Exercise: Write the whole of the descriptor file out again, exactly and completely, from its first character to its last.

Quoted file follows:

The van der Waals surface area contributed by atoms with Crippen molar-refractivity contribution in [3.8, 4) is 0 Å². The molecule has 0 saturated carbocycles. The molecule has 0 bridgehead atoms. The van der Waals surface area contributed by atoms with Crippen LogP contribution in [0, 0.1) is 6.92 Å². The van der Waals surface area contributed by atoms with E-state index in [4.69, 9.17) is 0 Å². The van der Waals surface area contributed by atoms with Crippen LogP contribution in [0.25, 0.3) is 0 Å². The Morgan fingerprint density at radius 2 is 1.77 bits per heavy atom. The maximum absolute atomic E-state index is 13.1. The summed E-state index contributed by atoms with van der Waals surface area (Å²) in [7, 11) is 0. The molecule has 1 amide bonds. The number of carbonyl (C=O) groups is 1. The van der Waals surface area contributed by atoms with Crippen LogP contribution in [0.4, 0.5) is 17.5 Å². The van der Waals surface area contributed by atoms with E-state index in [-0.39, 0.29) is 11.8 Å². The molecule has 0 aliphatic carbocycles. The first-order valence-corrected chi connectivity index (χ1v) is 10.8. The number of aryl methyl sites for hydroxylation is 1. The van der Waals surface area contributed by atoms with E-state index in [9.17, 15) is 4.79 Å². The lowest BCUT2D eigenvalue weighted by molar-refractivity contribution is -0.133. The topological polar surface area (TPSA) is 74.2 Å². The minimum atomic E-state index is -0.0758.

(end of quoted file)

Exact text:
The van der Waals surface area contributed by atoms with Crippen molar-refractivity contribution in [3.8, 4) is 0 Å². The molecule has 0 saturated carbocycles. The molecule has 0 bridgehead atoms. The van der Waals surface area contributed by atoms with Crippen LogP contribution in [0, 0.1) is 6.92 Å². The van der Waals surface area contributed by atoms with E-state index in [4.69, 9.17) is 0 Å². The van der Waals surface area contributed by atoms with Crippen LogP contribution in [0.25, 0.3) is 0 Å². The Morgan fingerprint density at radius 2 is 1.77 bits per heavy atom. The maximum absolute atomic E-state index is 13.1. The summed E-state index contributed by atoms with van der Waals surface area (Å²) in [7, 11) is 0. The molecule has 1 amide bonds. The number of carbonyl (C=O) groups is 1. The van der Waals surface area contributed by atoms with Crippen LogP contribution in [0.4, 0.5) is 17.5 Å². The van der Waals surface area contributed by atoms with E-state index in [-0.39, 0.29) is 11.8 Å². The molecule has 0 aliphatic carbocycles. The first-order valence-corrected chi connectivity index (χ1v) is 10.8. The number of aryl methyl sites for hydroxylation is 1. The van der Waals surface area contributed by atoms with E-state index in [9.17, 15) is 4.79 Å². The lowest BCUT2D eigenvalue weighted by molar-refractivity contribution is -0.133. The topological polar surface area (TPSA) is 74.2 Å². The minimum atomic E-state index is -0.0758.